Ecosystem Services are Social–ecological Services in a Traditional Pastoral System: the Case of California’s Mediterranean Rangelands
Lynn Huntsinger, Department of Environmental Science, Policy, and Management, University of California, Berkeley
José L. Oviedo, Institute of Public Goods and Policies (IPP), Consejo Superior de Investigaciones Científicas (CSIC), Madrid
Full Text: HTML
When attempting to value ecosystem services and support their production, two critical aspects may be neglected. The term “ecosystem services” implies that they are a function of natural processes; yet, human interaction with the environment may be key to the production of many. This can contribute to a misconception that ecosystem service production depends on, or is enhanced by, the coercion or removal of human industry. Second, in programs designed to encourage ecosystem service production and maintenance, too often the inter-relationship of such services with social and ecological processes and drivers at multiple scales is ignored. Thinking of such services as “social–ecological services” can reinforce the importance of human culture, perspectives, and economies to the production of ecosystem services. Using a social–ecological systems perspective, we explore the integral role of human activity and decisions at pasture, ranch, and landscape scales. Just as it does for understanding ecosystems, a hierarchical, multiscaled framework facilitates exploring the complexity of social–ecological systems as producers of ecosystem services, to develop approaches for the conservation of such services. Using California’s Mediterranean rangelands as a study area, we suggest that using a multiscaled approach that considers the importance of the differing drivers and processes at each scale and the interactions among scales, and that incorporates social–ecological systems concepts, may help avoid mistakes caused by narrow assumptions about “natural” systems, and a lack of understanding of the need for integrated, multiscaled conservation programs.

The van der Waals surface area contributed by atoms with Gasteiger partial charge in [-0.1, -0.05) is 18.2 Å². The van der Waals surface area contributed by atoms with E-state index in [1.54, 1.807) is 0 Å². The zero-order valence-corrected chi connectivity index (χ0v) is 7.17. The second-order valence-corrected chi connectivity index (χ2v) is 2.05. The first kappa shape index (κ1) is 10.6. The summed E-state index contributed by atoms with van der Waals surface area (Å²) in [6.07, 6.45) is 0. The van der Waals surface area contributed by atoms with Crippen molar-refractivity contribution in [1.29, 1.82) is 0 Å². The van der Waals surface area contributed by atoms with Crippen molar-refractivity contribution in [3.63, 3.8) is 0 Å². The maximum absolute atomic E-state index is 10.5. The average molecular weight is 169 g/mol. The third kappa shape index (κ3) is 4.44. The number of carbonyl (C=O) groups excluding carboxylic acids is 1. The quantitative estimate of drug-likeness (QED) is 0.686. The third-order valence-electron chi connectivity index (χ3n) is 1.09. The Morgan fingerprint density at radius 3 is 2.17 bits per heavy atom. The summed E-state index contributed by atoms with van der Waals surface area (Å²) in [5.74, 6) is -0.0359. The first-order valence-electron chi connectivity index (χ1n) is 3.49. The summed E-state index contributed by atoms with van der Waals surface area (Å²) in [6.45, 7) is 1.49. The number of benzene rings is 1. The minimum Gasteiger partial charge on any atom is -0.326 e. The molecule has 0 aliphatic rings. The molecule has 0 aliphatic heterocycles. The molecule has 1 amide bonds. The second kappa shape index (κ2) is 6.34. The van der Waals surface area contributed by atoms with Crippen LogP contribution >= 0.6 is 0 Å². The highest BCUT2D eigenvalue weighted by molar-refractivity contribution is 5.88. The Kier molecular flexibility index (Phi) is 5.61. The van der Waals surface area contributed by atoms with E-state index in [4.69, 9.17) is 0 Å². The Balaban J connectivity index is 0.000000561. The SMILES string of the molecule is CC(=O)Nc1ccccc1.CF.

endangered species, landscape, pasture, ranching, scale, social–ecological system, vernal pools
Ecology and Society. ISSN: 1708-3087